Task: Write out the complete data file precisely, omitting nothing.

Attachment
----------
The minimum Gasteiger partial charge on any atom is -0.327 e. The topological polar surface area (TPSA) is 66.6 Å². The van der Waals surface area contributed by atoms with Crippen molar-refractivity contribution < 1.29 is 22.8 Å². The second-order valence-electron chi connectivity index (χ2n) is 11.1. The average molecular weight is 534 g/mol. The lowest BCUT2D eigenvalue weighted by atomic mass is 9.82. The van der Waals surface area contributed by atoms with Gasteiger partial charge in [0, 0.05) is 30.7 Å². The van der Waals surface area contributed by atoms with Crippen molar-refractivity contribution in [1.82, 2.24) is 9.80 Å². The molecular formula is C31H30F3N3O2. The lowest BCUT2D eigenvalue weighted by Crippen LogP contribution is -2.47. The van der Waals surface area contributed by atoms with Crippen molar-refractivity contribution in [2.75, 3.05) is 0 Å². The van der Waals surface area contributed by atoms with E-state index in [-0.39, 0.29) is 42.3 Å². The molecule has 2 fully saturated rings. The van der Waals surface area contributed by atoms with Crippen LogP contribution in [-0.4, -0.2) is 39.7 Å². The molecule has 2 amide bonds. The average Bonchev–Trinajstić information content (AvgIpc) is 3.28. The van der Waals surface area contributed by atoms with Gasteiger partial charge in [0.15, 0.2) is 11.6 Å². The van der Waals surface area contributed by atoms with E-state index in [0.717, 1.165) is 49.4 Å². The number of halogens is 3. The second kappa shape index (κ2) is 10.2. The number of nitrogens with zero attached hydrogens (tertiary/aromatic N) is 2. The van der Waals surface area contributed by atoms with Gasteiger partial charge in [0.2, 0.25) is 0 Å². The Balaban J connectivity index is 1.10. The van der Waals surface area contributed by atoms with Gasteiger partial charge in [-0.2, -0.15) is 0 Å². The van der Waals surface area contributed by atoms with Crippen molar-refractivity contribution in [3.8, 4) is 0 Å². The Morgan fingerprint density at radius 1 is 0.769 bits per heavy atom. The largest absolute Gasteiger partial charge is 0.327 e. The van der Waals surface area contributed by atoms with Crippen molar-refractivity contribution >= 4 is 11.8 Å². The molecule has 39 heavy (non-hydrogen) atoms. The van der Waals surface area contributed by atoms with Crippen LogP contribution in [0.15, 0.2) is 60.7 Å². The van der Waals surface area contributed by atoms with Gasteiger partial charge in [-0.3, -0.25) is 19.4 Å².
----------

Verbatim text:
The minimum Gasteiger partial charge on any atom is -0.327 e. The topological polar surface area (TPSA) is 66.6 Å². The van der Waals surface area contributed by atoms with Crippen molar-refractivity contribution < 1.29 is 22.8 Å². The second-order valence-electron chi connectivity index (χ2n) is 11.1. The average molecular weight is 534 g/mol. The lowest BCUT2D eigenvalue weighted by atomic mass is 9.82. The van der Waals surface area contributed by atoms with Gasteiger partial charge in [0, 0.05) is 30.7 Å². The van der Waals surface area contributed by atoms with Crippen molar-refractivity contribution in [1.82, 2.24) is 9.80 Å². The molecular formula is C31H30F3N3O2. The lowest BCUT2D eigenvalue weighted by Crippen LogP contribution is -2.47. The van der Waals surface area contributed by atoms with Crippen molar-refractivity contribution in [2.75, 3.05) is 0 Å². The van der Waals surface area contributed by atoms with E-state index in [-0.39, 0.29) is 42.3 Å². The molecule has 2 fully saturated rings. The van der Waals surface area contributed by atoms with Crippen LogP contribution in [-0.4, -0.2) is 39.7 Å². The molecule has 2 amide bonds. The average Bonchev–Trinajstić information content (AvgIpc) is 3.28. The van der Waals surface area contributed by atoms with Gasteiger partial charge in [0.15, 0.2) is 11.6 Å². The van der Waals surface area contributed by atoms with E-state index in [0.717, 1.165) is 49.4 Å². The number of halogens is 3. The second kappa shape index (κ2) is 10.2. The number of nitrogens with zero attached hydrogens (tertiary/aromatic N) is 2. The van der Waals surface area contributed by atoms with Gasteiger partial charge in [0.2, 0.25) is 0 Å². The Balaban J connectivity index is 1.10. The van der Waals surface area contributed by atoms with Gasteiger partial charge in [-0.2, -0.15) is 0 Å². The van der Waals surface area contributed by atoms with Crippen molar-refractivity contribution in [3.8, 4) is 0 Å². The Morgan fingerprint density at radius 1 is 0.769 bits per heavy atom. The largest absolute Gasteiger partial charge is 0.327 e. The van der Waals surface area contributed by atoms with Crippen molar-refractivity contribution >= 4 is 11.8 Å². The molecule has 39 heavy (non-hydrogen) atoms. The van der Waals surface area contributed by atoms with Crippen LogP contribution in [0.15, 0.2) is 60.7 Å². The van der Waals surface area contributed by atoms with Gasteiger partial charge in [-0.3, -0.25) is 19.4 Å².